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African health research, efforts in spotlight
Inspirational hospital founder's address to open summit  

Apr 14, 2008  
By Karla Schneider  

Few people would imagine that a one-time foreign minister would be delivering babies in a hospital built on the site of a former dump. They have never met Edna Adan Ismail.

Ismail, who donated her United Nations pension and other personal assets to build the Edna Adan Maternity Hospital, is the keynote speaker at next week's African Health Summit, organized by Ohio University's Institute for the African Child. This is the second year for the summit, titled "Campus and Community Together."

Ismail will address the subject of female genital mutilation and, in particular, how far the world has come after three decades of struggle against it. Her talk will open the symposium at 1 p.m. in Bentley Hall 233. Faculty and staff research and initiatives relating to health issues in Africa will be the focus of the summit's afternoon panels.

Steve Howard, director of the university's Center for African Studies and the Institute for the African Child, and Matthew Adeyanju, director of the School of Health Sciences, recently returned from Somaliland, where they visited Ismail and her hospital.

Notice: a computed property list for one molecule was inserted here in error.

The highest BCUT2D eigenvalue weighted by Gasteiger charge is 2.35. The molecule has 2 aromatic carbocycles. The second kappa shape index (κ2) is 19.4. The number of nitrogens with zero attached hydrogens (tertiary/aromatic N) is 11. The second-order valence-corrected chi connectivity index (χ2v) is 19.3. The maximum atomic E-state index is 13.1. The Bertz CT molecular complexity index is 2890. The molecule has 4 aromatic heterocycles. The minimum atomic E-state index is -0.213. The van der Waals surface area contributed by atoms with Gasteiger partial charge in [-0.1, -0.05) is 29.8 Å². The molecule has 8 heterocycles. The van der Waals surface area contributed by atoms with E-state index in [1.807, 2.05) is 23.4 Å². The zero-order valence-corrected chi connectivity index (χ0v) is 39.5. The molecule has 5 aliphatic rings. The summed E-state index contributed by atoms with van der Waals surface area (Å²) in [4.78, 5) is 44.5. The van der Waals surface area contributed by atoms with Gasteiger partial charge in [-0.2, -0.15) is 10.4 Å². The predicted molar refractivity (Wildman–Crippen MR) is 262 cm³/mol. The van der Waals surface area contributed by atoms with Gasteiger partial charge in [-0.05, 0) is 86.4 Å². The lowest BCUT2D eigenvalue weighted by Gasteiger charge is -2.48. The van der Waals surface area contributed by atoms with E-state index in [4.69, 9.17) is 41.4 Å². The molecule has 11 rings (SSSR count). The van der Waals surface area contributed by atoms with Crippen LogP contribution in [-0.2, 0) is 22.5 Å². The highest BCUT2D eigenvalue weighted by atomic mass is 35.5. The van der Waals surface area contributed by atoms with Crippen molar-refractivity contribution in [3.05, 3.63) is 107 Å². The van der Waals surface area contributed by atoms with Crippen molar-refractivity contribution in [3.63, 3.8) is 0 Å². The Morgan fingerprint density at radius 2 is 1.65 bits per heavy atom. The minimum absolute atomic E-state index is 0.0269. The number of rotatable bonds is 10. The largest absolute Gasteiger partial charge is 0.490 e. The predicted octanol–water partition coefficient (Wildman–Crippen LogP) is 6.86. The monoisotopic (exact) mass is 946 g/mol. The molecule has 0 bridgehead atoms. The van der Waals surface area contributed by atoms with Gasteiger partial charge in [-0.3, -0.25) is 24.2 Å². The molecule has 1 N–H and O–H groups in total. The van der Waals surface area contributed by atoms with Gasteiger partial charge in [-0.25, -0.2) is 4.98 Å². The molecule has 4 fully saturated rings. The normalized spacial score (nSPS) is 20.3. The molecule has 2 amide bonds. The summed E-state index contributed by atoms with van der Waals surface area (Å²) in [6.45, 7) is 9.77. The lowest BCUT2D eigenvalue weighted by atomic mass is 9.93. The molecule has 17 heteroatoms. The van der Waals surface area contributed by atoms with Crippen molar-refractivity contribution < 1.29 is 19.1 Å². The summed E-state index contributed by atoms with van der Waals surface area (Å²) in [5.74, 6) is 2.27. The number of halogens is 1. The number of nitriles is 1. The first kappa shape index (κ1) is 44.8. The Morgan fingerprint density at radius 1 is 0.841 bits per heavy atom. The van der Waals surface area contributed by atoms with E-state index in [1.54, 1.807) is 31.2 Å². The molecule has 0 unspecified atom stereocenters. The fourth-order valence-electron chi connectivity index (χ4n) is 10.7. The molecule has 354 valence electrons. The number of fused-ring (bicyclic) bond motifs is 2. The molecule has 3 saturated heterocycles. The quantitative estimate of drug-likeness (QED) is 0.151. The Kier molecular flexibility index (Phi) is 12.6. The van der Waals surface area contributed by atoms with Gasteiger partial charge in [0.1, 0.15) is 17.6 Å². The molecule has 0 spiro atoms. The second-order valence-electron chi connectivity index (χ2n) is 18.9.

"Edna Adan Ismail is in the league of Africa's heroes," Howard said. "She is a woman who came from relative privilege who has lived the example of 'from whom much as been given, much is expected.'"

A certified nurse and midwife, Ismail served as the Republic of Somaliland's foreign minister and minister of family welfare and social development before beginning the hospital project in 1998. Her goal was to improve health standards for the Somali people, whose lives have been traumatized by ongoing regional conflicts and the civil war that was the focus of the 2001 film "Black Hawk Down."

In addition to providing critically needed care, the hospital also trains new nurses. Sixty women already have graduated from the hospital's three-year general nursing program.

While in Athens, Ismail will tour O'Bleness Memorial Hospital's facilities and meet with the Athens Birth Circle, a community support organization for new and expectant parents.

"I hope that members of our community have a chance to interact with her and learn what commitment can do for people's health under difficult political circumstances," Howard said.

Click here for full details and the schedule for the African Health Summit or contact Assistant Director of African Studies Acacia Nikoi at 740-597-1511 or nikoi@ohio.edu.



Related Links
African Health Summit:  http://www.african.ohio.edu/Conferences/ 
Center for African Studies:  http://www.african.ohio.edu/  

Published: Apr 14, 2008 8:39 AM  

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